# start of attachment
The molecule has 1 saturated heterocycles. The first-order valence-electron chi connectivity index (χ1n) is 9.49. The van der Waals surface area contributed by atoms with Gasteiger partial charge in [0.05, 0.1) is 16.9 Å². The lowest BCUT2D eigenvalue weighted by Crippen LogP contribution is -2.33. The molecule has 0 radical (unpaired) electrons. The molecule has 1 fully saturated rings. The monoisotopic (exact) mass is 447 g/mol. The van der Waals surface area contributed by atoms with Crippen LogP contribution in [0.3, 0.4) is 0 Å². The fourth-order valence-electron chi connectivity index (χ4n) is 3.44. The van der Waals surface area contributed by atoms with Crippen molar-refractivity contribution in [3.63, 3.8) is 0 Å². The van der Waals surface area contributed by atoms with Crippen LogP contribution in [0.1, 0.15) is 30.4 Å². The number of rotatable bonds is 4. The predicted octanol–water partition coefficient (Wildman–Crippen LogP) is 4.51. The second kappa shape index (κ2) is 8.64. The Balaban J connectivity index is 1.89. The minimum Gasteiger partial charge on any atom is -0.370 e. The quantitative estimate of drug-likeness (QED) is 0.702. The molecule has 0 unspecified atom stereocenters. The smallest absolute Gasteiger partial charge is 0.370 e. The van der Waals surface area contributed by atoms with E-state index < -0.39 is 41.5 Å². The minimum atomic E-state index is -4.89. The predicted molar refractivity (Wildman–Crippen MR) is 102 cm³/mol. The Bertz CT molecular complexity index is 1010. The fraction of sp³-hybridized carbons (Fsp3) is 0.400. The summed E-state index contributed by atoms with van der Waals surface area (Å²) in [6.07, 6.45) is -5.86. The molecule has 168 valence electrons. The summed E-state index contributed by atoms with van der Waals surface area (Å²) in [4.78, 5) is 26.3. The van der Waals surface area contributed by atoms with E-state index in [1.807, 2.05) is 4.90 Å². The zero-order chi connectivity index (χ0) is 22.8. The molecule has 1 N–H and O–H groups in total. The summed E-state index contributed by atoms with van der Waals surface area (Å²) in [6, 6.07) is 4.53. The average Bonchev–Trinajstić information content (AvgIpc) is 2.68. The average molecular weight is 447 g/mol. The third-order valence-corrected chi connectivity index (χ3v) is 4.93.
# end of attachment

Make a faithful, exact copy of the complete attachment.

The molecule has 1 saturated heterocycles. The first-order valence-electron chi connectivity index (χ1n) is 9.49. The van der Waals surface area contributed by atoms with Gasteiger partial charge in [0.05, 0.1) is 16.9 Å². The lowest BCUT2D eigenvalue weighted by Crippen LogP contribution is -2.33. The molecule has 0 radical (unpaired) electrons. The molecule has 1 fully saturated rings. The monoisotopic (exact) mass is 447 g/mol. The van der Waals surface area contributed by atoms with Crippen LogP contribution in [0.3, 0.4) is 0 Å². The fourth-order valence-electron chi connectivity index (χ4n) is 3.44. The van der Waals surface area contributed by atoms with Crippen molar-refractivity contribution in [3.63, 3.8) is 0 Å². The van der Waals surface area contributed by atoms with Crippen LogP contribution in [0.1, 0.15) is 30.4 Å². The number of rotatable bonds is 4. The predicted octanol–water partition coefficient (Wildman–Crippen LogP) is 4.51. The second kappa shape index (κ2) is 8.64. The Balaban J connectivity index is 1.89. The minimum Gasteiger partial charge on any atom is -0.370 e. The quantitative estimate of drug-likeness (QED) is 0.702. The molecule has 0 unspecified atom stereocenters. The smallest absolute Gasteiger partial charge is 0.370 e. The van der Waals surface area contributed by atoms with E-state index < -0.39 is 41.5 Å². The minimum atomic E-state index is -4.89. The predicted molar refractivity (Wildman–Crippen MR) is 102 cm³/mol. The Bertz CT molecular complexity index is 1010. The fraction of sp³-hybridized carbons (Fsp3) is 0.400. The summed E-state index contributed by atoms with van der Waals surface area (Å²) in [6.07, 6.45) is -5.86. The molecule has 168 valence electrons. The summed E-state index contributed by atoms with van der Waals surface area (Å²) in [4.78, 5) is 26.3. The van der Waals surface area contributed by atoms with E-state index in [1.807, 2.05) is 4.90 Å². The zero-order chi connectivity index (χ0) is 22.8. The molecule has 1 N–H and O–H groups in total. The summed E-state index contributed by atoms with van der Waals surface area (Å²) in [6, 6.07) is 4.53. The average Bonchev–Trinajstić information content (AvgIpc) is 2.68. The average molecular weight is 447 g/mol. The third-order valence-corrected chi connectivity index (χ3v) is 4.93.